7. Emerson Place Row.  Building Structure Inventory Form.  Accessed from NYS Office of Parks and Recreation via cris.parks.ny.gob (online January 2020)

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ketchumKetchum Place is a small street on the Lower West Side of Buffalo.  The street runs for just one block, between York Street and Jersey Street.  The street is named after Jesse Ketchum.

Mr. Ketchum was born in Spencerport, New York on March 1, 1782.  His mother passed away when Jesse was six, and he and his ten siblings were distributed among various family and neighbors. The eldest Ketchum Sibling, Seneca, was 16 and was able to live on his own after the death of their mother.  Jesse spent much of his childhood working on a farm from sunrise until sunset; he longed to go to school but was never allowed.  It’s said that as an adult, he rarely spoke of the time between the age of six and adulthood.

Jesse Ketchum

Jesse Ketchum

At the age of 17, in 1799, Jesse went to Little York, now Toronto, to where his older brother, Seneca Ketchum, lived.  He went by foot to Oswego, where he was able to work for passage on a boat to Kingston, Ontario, and then on another boat for passage from Kingston to York.  When Jesse arrived in York, Seneca put his brother in charge of his extensive farm.  Both Jesse and Seneca fell in love with Ann Love, a young widow who worked as their housekeeper.  They drew lots to decide who would marry her, and Jesse and Ann were married.

Jesse and Ann had six children.  In 1804, Jesse moved to the outskirts of York.  He was successful in establishing a tannery there.  During the War of 1812, he became rich while making shoes for Canadian and English soldiers.  While in Canada, Jesse Ketchum served as Constable of York and a member of the Dominion Parliament.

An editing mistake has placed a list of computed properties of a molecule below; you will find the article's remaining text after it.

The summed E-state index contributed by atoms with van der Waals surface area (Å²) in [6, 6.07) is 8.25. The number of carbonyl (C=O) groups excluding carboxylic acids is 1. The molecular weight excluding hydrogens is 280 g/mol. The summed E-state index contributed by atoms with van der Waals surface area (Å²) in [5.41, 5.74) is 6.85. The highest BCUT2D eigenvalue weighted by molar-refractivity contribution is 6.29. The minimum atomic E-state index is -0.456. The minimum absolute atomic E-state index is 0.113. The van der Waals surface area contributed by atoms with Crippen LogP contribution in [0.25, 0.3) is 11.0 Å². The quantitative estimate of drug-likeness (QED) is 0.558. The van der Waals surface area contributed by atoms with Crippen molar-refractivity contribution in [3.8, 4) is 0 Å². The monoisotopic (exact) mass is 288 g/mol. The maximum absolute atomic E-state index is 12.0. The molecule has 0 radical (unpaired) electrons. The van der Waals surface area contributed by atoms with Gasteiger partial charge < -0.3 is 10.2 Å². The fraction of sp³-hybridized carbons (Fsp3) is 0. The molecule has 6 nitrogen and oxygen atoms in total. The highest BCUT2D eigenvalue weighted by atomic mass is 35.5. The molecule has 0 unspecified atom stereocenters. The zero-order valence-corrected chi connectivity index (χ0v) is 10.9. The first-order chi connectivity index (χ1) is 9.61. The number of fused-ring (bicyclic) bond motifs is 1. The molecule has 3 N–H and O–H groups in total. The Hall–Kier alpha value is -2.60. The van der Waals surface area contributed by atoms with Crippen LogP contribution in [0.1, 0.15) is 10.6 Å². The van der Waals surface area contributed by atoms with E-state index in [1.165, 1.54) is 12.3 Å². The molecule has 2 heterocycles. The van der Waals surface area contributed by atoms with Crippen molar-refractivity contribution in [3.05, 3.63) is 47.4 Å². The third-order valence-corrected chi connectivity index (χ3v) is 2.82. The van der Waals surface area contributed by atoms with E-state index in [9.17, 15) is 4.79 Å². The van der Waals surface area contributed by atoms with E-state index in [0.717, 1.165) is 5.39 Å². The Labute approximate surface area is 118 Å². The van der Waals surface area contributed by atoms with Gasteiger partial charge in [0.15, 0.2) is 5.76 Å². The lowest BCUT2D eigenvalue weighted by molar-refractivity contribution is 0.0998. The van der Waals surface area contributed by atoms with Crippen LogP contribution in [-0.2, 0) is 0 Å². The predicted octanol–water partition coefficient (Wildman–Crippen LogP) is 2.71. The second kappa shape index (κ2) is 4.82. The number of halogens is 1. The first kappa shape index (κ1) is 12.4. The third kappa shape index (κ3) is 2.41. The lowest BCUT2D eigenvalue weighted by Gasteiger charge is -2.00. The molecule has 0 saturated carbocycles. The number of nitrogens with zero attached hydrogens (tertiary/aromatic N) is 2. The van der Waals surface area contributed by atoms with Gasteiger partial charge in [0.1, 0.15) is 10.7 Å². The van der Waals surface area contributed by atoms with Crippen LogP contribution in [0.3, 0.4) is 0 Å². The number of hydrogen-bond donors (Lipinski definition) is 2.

After Ann’s death, Jesse married Mary Ann Rubergall and had three more children.  He recognized that Buffalo was becoming an important shipping hub due to the Erie Canal.   In 1845, he moved to Buffalo. He purchased land on Main Street between Allen and High Streets to build a tannery.  He continued to do good business at his tannery.  He was successful at the buying and selling of farm lands just outside of Buffalo, north of North Street.

Once he had made his fortune, he decided he was more interested in giving it away for the good of the community, rather than accumulate more wealth.  He was considered a philanthropist around town, giving money to those who needed it during the cholera epidemic of 1849.  During the Civil War, well into his 80s, Mr. Ketchum funded for the care of the families of enlisted men.

One of Mr. Ketchum’s other activities in Buffalo was buying of homes and farms.  He would “rent” homes and farms to deserving tenants.  He would then take the rent they were paying and apply it towards the eventual purchase price, allowing people to own land who might not otherwise be able to afford.